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Thursday, September 1

September 1, 2016

Spongebob: Today we watched two episodes of SpongeBob — “Squid’s Day Off” and “Opposite Day” — to focus on the relationship (primarily) between SpongeBob and Squidward, the most important relationship in the show.

We did this partly to focus on SpongeBob’s archetype, the Eternal Child. Here’s what we said:

  1. The Eternal Child: Represents innocence/goodness/simplicity, or the problems that such qualities can cause in a bitter, cynical world.

Derived from Jung’s puer aeturnus archetype, which has its roots in both classical mythology (Eros/Cupid) and the Christ child in Christianity. Jung called it “simply the personification of the infantile side of our character, repressed because it is infantile.” Jung acknowledged the dangers of indulging the childlike side of our nature, but unlike Freud, who thought reverting to childhood was regressive, Jung believed childhood can also be also a source of creativity and moral strength.

The subarchetypes are:

The Divine Child: A character who has no control over their nature. Incapable of changing, and thus usually accepted as he or she is. (SpongeBob, Pops from The Regular Show, Forrest Gump, Buddy the Elf, Dopey)

The Peter Pan: A character who chooses (at some level) to remain childlike – which usually creates conflict. (Peter Pan, Daniel from Mrs. Doubtfire, Andy Dwyer from Parks and Rec)

These characters have some elements of the archetype, though I wouldn’t call them pure examples: Prim from The Hunger Games (early on, anyway), Lenny from Of Mice and Men, Snow White, Tommy from Tommy Boy, Giselle from Enchanted, Spencer from iCarly.

We began talking about our second archetype — The Fool — but we didn’t get very far. No homework for Tuesday

Critical Reading: Today you did a few different things:

  1. You researched US poverty guidelines for 2015, as well as the US median income for 2015
  2. We discussed your homework – interpreting the two passages on the back of your guided notes. Conclusions? Chocolate and soda are apparently not good for you, and also Mary had a Little Lamb is about friendship. Or Jesus. Or addiction. Or disability. Or maybe the lamb a harbinger of death. You decide.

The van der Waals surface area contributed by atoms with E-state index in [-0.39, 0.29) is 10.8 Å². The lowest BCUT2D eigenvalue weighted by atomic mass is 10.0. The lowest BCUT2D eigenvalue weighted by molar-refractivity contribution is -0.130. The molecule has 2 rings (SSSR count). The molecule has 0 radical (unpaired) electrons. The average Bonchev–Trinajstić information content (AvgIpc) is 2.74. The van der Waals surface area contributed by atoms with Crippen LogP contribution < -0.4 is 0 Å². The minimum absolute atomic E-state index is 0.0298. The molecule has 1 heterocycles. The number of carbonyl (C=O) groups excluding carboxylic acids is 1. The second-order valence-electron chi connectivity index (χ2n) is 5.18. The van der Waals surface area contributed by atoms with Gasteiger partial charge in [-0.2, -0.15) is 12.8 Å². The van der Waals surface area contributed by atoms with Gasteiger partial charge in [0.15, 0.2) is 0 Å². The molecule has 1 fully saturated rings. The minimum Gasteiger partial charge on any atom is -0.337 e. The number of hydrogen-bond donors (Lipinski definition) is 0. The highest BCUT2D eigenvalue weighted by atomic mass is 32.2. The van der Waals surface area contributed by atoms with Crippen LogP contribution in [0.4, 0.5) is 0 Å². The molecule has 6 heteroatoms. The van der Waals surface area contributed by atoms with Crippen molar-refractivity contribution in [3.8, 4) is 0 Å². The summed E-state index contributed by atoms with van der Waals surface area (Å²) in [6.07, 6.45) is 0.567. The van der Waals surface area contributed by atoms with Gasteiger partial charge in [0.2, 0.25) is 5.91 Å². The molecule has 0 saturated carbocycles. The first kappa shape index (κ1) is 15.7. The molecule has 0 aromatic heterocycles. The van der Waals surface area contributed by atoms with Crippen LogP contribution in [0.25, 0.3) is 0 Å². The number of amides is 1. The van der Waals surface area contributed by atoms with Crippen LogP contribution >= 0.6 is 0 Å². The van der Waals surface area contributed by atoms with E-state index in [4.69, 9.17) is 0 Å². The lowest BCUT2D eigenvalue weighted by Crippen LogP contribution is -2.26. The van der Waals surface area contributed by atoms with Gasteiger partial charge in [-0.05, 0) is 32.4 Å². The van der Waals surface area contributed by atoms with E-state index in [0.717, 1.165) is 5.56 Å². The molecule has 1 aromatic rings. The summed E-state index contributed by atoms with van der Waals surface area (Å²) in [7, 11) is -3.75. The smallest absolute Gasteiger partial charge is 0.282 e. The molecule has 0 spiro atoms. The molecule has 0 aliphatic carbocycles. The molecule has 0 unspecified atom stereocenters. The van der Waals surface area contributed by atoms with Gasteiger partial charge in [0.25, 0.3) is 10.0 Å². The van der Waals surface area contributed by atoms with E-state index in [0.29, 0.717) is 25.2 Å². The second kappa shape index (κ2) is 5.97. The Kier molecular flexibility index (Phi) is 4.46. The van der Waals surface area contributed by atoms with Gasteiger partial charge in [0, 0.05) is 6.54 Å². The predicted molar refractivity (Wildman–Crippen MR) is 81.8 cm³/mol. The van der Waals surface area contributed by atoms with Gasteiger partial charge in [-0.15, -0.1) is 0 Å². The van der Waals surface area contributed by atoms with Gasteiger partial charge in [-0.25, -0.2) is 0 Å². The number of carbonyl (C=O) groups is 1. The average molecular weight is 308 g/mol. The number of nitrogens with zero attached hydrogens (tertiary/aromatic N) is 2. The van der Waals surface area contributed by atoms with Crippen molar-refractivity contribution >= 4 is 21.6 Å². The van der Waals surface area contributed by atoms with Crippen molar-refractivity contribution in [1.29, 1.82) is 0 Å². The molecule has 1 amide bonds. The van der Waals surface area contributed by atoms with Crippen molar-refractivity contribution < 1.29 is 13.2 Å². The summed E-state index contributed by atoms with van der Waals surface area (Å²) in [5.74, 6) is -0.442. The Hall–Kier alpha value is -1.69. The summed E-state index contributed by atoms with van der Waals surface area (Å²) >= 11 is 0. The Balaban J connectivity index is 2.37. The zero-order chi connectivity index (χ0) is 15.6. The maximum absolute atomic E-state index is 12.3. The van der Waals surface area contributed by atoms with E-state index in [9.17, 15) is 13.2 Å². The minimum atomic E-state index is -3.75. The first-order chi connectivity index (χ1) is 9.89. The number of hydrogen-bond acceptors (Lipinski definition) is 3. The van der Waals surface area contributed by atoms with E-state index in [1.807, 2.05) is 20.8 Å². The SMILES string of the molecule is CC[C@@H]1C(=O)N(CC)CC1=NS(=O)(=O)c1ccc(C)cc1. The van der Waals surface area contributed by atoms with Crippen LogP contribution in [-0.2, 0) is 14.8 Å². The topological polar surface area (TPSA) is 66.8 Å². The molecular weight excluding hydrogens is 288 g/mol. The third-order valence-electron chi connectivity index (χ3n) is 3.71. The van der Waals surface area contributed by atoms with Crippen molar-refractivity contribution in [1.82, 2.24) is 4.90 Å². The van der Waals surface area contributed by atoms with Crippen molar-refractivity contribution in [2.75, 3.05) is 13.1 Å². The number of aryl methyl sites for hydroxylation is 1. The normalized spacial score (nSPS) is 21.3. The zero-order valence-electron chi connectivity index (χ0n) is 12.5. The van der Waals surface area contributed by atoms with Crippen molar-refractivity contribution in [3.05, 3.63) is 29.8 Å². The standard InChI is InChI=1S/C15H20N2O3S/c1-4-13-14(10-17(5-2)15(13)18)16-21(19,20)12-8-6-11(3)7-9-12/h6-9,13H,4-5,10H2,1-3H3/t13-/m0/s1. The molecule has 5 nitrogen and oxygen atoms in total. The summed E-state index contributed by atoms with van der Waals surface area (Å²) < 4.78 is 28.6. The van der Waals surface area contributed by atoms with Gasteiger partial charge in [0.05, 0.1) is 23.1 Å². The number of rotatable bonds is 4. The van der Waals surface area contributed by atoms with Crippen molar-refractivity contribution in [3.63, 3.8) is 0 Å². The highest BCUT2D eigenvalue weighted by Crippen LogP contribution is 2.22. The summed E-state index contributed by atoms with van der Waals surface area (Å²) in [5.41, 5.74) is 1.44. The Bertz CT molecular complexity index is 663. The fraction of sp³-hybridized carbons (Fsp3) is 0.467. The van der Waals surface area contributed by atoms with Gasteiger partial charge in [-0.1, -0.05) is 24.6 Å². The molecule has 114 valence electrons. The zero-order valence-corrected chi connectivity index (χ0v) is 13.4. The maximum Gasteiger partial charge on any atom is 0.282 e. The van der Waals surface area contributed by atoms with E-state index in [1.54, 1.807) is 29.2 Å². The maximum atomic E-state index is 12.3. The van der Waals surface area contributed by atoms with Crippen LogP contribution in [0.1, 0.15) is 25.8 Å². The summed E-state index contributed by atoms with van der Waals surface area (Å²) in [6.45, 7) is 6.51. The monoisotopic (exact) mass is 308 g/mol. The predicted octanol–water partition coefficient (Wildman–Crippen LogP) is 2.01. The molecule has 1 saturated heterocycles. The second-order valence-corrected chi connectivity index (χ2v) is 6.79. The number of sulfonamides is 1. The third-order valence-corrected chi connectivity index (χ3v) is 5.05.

3. You got a second guided notes sheet (Critical Reading 9.1.16 – GN Day 2) and we began to discuss how, when we’re building a case for interpretation, much of the time we are looking at choices (conscious or unconscious) that were made by someone (or a group) as the text was being produced. We will definitely continue this discussion on Tuesday.


  1. For Tuesday, read the restaurant review and menu for Guy Fieri’s restaurant. For anyone who care/knows about it, this review pre-dates the fake menu. And also, the menu you got in class is the REAL menu. Read it. Critical Reading 9.1.16 – Restaurant Review Handout Critical Reading 9.4.15 – Restaurant Menu Handout
  2. For 9/13, read the Saussure packet. Critical Reading 9.1.16 – Saussure Assignment Sheet This is how you should approach it; annotations are required.

See you next week!

SirenToday we assigned stories for the first (October) issue. You should have received (and accepted) an invite the copy blog — That’s where you’ll be turning in copy and photos.

New folks: I gave you some pointers on the most important AP style stuff from that one-page handout. Look over that handout on parts of a front page and the parts of a story for next week.

In the Style Of: Today we discussed Dickinson. Your Dickinson-inspired pieces are due at the beginning of class on Tuesday, typed and printed. The expectation is three poems of average length (compared to the reading assignment). More is fine. Less is only ok if you compensate for length in an intentional way.

Here’s the board:

Reading: Continued watching Jurassic Park.

Survey: Poetry: Today I gave you two poems with big flaws, and asked you to consider the poems in light of what you’d read in chapters 1 and 3. You guys did a good job once you got warmed up.

We talked about five essential elements of poetry:

  1. Image – anything that can be experienced with the senses.
  2. The line – is to poetry as the sentence is to prose.
  3. Sound
  4. Rhythm – not rhyme, which is optional, and not even regular meter. Sound and rhythm work together.
  5. Density – saying a lot in a small space.

and five poetry “don’t”s:

  1. Abstraction – anything that cannot be experienced with the senses.
  2. Self-pity
  3. Sentimentality
  4. Predictable and/or forced rhythms and rhymes
  5. Cliches

For Tuesday: Come up with 10 abstractions. Turn each one into the best image you can.

For example: sadness.

Don’t do this: coming up with another abstraction (“someone feeling bad”)

Don’t come up with a cliche (“a broken heart)”

Do better! (“a tepid cup of undrunk tea”)

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